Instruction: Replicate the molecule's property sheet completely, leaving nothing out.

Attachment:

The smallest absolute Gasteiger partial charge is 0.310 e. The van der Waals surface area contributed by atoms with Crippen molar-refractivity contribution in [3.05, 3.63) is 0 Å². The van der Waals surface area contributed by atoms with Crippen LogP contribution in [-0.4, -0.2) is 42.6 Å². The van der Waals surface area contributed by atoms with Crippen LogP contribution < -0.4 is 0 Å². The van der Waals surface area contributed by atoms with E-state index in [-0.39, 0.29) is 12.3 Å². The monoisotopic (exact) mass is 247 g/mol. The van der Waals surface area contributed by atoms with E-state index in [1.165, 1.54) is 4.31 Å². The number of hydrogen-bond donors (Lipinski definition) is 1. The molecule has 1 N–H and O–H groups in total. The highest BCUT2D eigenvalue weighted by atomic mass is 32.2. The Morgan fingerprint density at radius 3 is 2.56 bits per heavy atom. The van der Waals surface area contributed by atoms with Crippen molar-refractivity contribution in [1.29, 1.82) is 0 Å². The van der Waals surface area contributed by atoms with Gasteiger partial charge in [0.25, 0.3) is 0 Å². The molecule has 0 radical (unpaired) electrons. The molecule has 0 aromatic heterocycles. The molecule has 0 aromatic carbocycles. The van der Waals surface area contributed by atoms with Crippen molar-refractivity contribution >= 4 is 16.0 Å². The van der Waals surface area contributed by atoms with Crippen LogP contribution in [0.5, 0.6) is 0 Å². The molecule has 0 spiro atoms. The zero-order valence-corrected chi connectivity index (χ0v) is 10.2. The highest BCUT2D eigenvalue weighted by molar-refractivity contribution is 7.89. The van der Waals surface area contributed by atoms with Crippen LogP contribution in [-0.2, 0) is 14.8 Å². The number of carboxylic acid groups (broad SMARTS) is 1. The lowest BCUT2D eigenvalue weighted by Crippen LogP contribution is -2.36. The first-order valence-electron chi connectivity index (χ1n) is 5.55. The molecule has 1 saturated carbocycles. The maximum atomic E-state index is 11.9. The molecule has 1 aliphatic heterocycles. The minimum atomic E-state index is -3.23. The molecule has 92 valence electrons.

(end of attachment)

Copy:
The smallest absolute Gasteiger partial charge is 0.310 e. The van der Waals surface area contributed by atoms with Crippen molar-refractivity contribution in [3.05, 3.63) is 0 Å². The van der Waals surface area contributed by atoms with Crippen LogP contribution in [-0.4, -0.2) is 42.6 Å². The van der Waals surface area contributed by atoms with Crippen LogP contribution < -0.4 is 0 Å². The van der Waals surface area contributed by atoms with E-state index in [-0.39, 0.29) is 12.3 Å². The monoisotopic (exact) mass is 247 g/mol. The van der Waals surface area contributed by atoms with E-state index in [1.165, 1.54) is 4.31 Å². The number of hydrogen-bond donors (Lipinski definition) is 1. The molecule has 1 N–H and O–H groups in total. The highest BCUT2D eigenvalue weighted by atomic mass is 32.2. The Morgan fingerprint density at radius 3 is 2.56 bits per heavy atom. The van der Waals surface area contributed by atoms with Crippen molar-refractivity contribution in [1.29, 1.82) is 0 Å². The van der Waals surface area contributed by atoms with Gasteiger partial charge in [0.25, 0.3) is 0 Å². The molecule has 0 radical (unpaired) electrons. The molecule has 0 aromatic heterocycles. The molecule has 0 aromatic carbocycles. The van der Waals surface area contributed by atoms with Crippen molar-refractivity contribution >= 4 is 16.0 Å². The van der Waals surface area contributed by atoms with Crippen LogP contribution in [0.5, 0.6) is 0 Å². The molecule has 0 spiro atoms. The zero-order valence-corrected chi connectivity index (χ0v) is 10.2. The highest BCUT2D eigenvalue weighted by molar-refractivity contribution is 7.89. The van der Waals surface area contributed by atoms with Crippen LogP contribution in [-0.2, 0) is 14.8 Å². The number of carboxylic acid groups (broad SMARTS) is 1. The lowest BCUT2D eigenvalue weighted by Crippen LogP contribution is -2.36. The first-order valence-electron chi connectivity index (χ1n) is 5.55. The molecule has 1 saturated carbocycles. The maximum atomic E-state index is 11.9. The molecule has 1 aliphatic heterocycles. The minimum atomic E-state index is -3.23. The molecule has 92 valence electrons.